5th August 2022
Caption: Barry Kehoe, Senior Physiotherapist and Claire Baily Scanlan, Clinical Specialist Physiotherapist, Respiratory Integrated Care Team, Chronic Disease Hub 3.
Community-based Pulmonary Rehabilitation (PR) is a service that has been running for three years in Dublin South West. It is run by physiotherapists from the Respiratory Integrated Care team in Chronic Disease Hub 3, who provide a PR service to those in their catchment area, as part of the Enhanced Community Care Programme. It is an eight-week exercise and education programme delivered to patients with COPD and other lung conditions in a group session.
PR is one of the most effective and efficient treatments for patients with chronic lung conditions. Before the COVID-19 pandemic, PR in the Dublin South West area took place in the exercise gym in the Russell Centre, Tallaght Cross West. However when the pandemic began, patients no longer had access to this vital programme. Patients with COPD were advised to stay at home and avoid social contact as much as possible, preventing them from accessing face-to-face PR sessions.
These COVID-19 restrictions encouraged the community-based PR staff in Dublin South West to explore other options for service delivery to their clients. Using the HSE approved platform ‘Attend Anywhere’ the staff were able to increase availability, adherence and engagement by offering ‘virtual pulmonary rehabilitation’ to COPD patients from the safety and comfort of their own homes.
Feedback from patients has been very positive including one patient who said “I didn’t feel alone”; another saying “I felt more confident and reassured”; and another saying “I have improved a great deal with moving in fact I am now capable of going upstairs without too much difficulty.” Another said the programme helped their self-confidence, improved their stamina adding that it also took the “fear factor out of my ability to push myself when exercising”.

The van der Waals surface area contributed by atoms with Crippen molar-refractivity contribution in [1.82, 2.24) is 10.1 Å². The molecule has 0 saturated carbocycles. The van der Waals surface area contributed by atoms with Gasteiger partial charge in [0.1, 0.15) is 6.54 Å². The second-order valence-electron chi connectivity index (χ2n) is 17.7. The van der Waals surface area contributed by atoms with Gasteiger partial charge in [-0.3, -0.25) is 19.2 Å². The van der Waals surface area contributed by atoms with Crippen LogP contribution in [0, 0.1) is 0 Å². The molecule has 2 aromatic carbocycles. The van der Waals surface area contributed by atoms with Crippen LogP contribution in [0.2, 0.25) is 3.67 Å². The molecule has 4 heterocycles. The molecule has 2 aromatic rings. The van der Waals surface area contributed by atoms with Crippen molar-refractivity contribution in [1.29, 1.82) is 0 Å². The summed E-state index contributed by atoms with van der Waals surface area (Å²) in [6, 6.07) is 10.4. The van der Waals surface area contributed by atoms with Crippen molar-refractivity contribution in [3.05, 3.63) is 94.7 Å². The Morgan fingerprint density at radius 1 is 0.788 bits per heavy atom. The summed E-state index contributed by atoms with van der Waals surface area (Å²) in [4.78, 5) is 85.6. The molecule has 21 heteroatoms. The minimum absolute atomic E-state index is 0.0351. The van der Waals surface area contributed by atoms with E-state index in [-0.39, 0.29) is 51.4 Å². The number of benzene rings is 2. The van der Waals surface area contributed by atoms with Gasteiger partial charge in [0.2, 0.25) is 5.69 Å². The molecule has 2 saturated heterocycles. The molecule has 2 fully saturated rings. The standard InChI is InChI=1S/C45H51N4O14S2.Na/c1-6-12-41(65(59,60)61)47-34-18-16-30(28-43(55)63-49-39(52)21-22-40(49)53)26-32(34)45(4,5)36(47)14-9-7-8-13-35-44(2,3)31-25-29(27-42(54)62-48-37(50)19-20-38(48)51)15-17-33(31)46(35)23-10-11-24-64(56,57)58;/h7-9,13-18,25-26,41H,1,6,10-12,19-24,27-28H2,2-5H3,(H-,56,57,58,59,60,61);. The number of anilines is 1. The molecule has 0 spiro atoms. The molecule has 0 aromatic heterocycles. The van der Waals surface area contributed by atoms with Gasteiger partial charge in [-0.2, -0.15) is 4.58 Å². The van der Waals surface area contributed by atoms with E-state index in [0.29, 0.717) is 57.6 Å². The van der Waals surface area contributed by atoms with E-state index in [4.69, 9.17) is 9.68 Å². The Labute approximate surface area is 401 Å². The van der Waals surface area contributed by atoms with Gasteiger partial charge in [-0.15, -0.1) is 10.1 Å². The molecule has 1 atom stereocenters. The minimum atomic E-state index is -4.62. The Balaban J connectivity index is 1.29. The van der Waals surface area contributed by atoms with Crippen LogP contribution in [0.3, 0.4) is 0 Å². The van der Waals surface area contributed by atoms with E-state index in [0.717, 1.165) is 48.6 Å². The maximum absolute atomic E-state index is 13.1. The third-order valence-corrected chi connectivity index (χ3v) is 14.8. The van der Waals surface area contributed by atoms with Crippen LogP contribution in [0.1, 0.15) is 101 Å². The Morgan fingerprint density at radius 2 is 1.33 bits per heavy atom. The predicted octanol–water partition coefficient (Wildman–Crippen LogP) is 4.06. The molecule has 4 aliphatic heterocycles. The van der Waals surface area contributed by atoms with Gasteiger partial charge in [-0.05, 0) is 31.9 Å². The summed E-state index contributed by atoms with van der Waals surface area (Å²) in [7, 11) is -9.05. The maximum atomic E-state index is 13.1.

According to Claire Baily Scanlon, Clinical Specialist Physiotherapist:
“Although virtual PR will not replace traditional face-to-face PR, it will be helpful in the future to have this option for people who cannot travel to a gym for various reasons. It may also help in minimising the DNA rate. We will be better able to support patients who are confident with technology, possibly those who still work or those who are housebound or have transport issues.”
Claire added: “Another area of expansion for the PR staff in Dublin South West was the provision of PR for patients post-COVID-19. The infrastructure of the PR programme combined with the experience of the staff and the availability of a reliable telehealth platform meant that our service was uniquely positioned to provide an adapted rehab approach to assist post-COVID-19 clients recover infection. Those discharged from hospital after treatment for COVID-19, and potentially those managed in the community are likely to report significant ongoing physical and functional impairment.
“There was a need to develop an appropriately targeted and safe rehabilitation programme to support the recovery of this population. The commonly reported symptoms of cough, breathlessness and fatigue are symptoms that can be managed within the existing PR programme.
“Our PR approach was well placed to deliver such a programme for this group. However, the broader recovery needs of the post-COVID-19 patient may well extend beyond the traditional boundaries of PR. Existing services will likely need to extend their scope of practice and collaborate with the wider multi-disciplinary team in order to ensure that these recovery needs are met in an adapted rehabilitation programme. Virtual PR has been shown to be effective for a select group of patients who have both the equipment and technological literacy to engage in it. It will continue be a vital method to enable continued access and prevent service interruption in the future.”